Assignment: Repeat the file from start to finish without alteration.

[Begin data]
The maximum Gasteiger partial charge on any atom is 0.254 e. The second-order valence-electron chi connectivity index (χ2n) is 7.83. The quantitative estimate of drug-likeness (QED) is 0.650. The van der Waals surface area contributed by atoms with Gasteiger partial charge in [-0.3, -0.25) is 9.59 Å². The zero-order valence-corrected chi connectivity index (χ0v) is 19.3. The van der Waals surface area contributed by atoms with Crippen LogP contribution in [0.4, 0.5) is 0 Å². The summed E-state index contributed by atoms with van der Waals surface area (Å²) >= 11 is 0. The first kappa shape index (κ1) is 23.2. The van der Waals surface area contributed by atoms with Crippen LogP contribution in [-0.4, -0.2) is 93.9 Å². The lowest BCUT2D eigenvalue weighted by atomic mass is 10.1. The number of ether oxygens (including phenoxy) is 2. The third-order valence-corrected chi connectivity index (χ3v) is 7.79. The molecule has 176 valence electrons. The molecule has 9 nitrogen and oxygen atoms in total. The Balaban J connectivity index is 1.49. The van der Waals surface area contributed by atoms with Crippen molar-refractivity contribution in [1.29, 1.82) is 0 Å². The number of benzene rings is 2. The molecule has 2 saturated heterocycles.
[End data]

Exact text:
The maximum Gasteiger partial charge on any atom is 0.254 e. The second-order valence-electron chi connectivity index (χ2n) is 7.83. The quantitative estimate of drug-likeness (QED) is 0.650. The van der Waals surface area contributed by atoms with Gasteiger partial charge in [-0.3, -0.25) is 9.59 Å². The zero-order valence-corrected chi connectivity index (χ0v) is 19.3. The van der Waals surface area contributed by atoms with Crippen LogP contribution in [0.4, 0.5) is 0 Å². The summed E-state index contributed by atoms with van der Waals surface area (Å²) >= 11 is 0. The first kappa shape index (κ1) is 23.2. The van der Waals surface area contributed by atoms with Crippen LogP contribution in [-0.4, -0.2) is 93.9 Å². The lowest BCUT2D eigenvalue weighted by atomic mass is 10.1. The number of ether oxygens (including phenoxy) is 2. The third-order valence-corrected chi connectivity index (χ3v) is 7.79. The molecule has 176 valence electrons. The molecule has 9 nitrogen and oxygen atoms in total. The Balaban J connectivity index is 1.49. The van der Waals surface area contributed by atoms with Crippen molar-refractivity contribution in [1.29, 1.82) is 0 Å². The number of benzene rings is 2. The molecule has 2 saturated heterocycles.